Politics & Government

Politics, elections, law, military and veteran's affairs

It appears that as far as the news media is concerned, Republican presidential candidate Donald Trump sees Democrats everywhere. Even when they're not.

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Testimony Begins In New Jersey Bridgegate Trial

Sep 20, 2016
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Copyright 2016 NPR. To see more, visit http://www.npr.org/.

Copyright 2016 NPR. To see more, visit http://www.npr.org/.

President Obama used his final address to the United Nations General Assembly to make a spirited argument for international cooperation, while also delivering a stern warning about the countervailing forces of nationalism and tribal identity that have been gaining momentum in both the U.S. and Europe.

Obama's message seemed tailored as much for American voters looking towards the November election as for the international leaders who assembled in New York City.

A month ago, there were "Road Closed" signs up on all of Donald Trump's potential paths to the White House.

But now, less than a week before the crucial first debate of this presidential race — and as a terrorism bombing investigation continues in New York and New Jersey — a viable route has emerged for the Republican nominee, according to the latest NPR Battleground Map.

From his studio in the battleground state of Wisconsin, talk radio host Charlie Sykes has held the mantle of modern conservatism for more than two decades. Every day, he goes on the air for three straight hours, vetting rising stars and inviting Republican leaders and listeners to hash out the issues of the day.

"I think it's fair to say that there's been no conservative leader in Wisconsin who hasn't been a regular guest on my show," Sykes says. "If you wanted to be introduced, you needed to go through conservative talk radio."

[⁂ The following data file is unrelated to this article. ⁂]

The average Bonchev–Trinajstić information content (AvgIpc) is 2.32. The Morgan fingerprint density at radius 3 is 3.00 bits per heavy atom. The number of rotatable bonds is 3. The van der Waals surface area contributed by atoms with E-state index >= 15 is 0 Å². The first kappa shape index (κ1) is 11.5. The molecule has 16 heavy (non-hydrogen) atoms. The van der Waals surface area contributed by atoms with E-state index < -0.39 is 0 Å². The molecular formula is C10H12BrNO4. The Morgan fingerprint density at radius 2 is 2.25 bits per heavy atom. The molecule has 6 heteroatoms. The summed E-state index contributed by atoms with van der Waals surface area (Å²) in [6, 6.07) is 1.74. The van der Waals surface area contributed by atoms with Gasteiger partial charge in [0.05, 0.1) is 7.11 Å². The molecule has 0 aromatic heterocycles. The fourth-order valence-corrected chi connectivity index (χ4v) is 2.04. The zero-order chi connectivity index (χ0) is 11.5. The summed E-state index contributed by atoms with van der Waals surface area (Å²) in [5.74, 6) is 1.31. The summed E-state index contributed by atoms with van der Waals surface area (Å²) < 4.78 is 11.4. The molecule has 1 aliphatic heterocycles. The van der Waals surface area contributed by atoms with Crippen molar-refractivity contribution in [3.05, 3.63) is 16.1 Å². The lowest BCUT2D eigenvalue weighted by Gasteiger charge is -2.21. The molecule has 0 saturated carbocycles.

Social media have become home to two things in recent years: memes and public shaming.

Both came into play Monday night when Donald Trump Jr. tweeted an image of a bowl of Skittles, comparing Syrian refugees to poisoned candy. "If I had a bowl of Skittles and I told you three would kill you, would you take a handful?" the meme asks. "That's our Syrian refugee problem."

You may or may not have noticed, but the 2016 presidential campaign has entered a new phase — perhaps even a new dimension. It is new, not just for this year's already extraordinary campaign, but for American political discourse.

That is because on Friday, Donald Trump brought forth what may well be the most preposterous falsehood anyone has attempted to peddle in our political life. Think that is hyperbole? Feel free to counter with something to match it. Seriously.

For nearly eight years, President Obama has been putting his stamp on U.S. foreign policy both by what he's done and by what he chosen not to do.

His legacy includes achievements like the international climate agreement.

It also includes festering problems like the Syrian civil war.

Obama is summing up that legacy himself Tuesday, as he addresses the United Nations General Assembly for what's likely to be the last time as president.

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Hillary Clinton's and Donald Trump's responses to the weekend bombings in New York and New Jersey, as well as a mass stabbing in Minnesota, were markedly different.

Trump on Monday morning called on law enforcement to embrace increased racial and religious profiling as they sought out terrorism suspects, while Clinton said it's "crucial that we continue to build up trust between law enforcement and Muslim-American communities."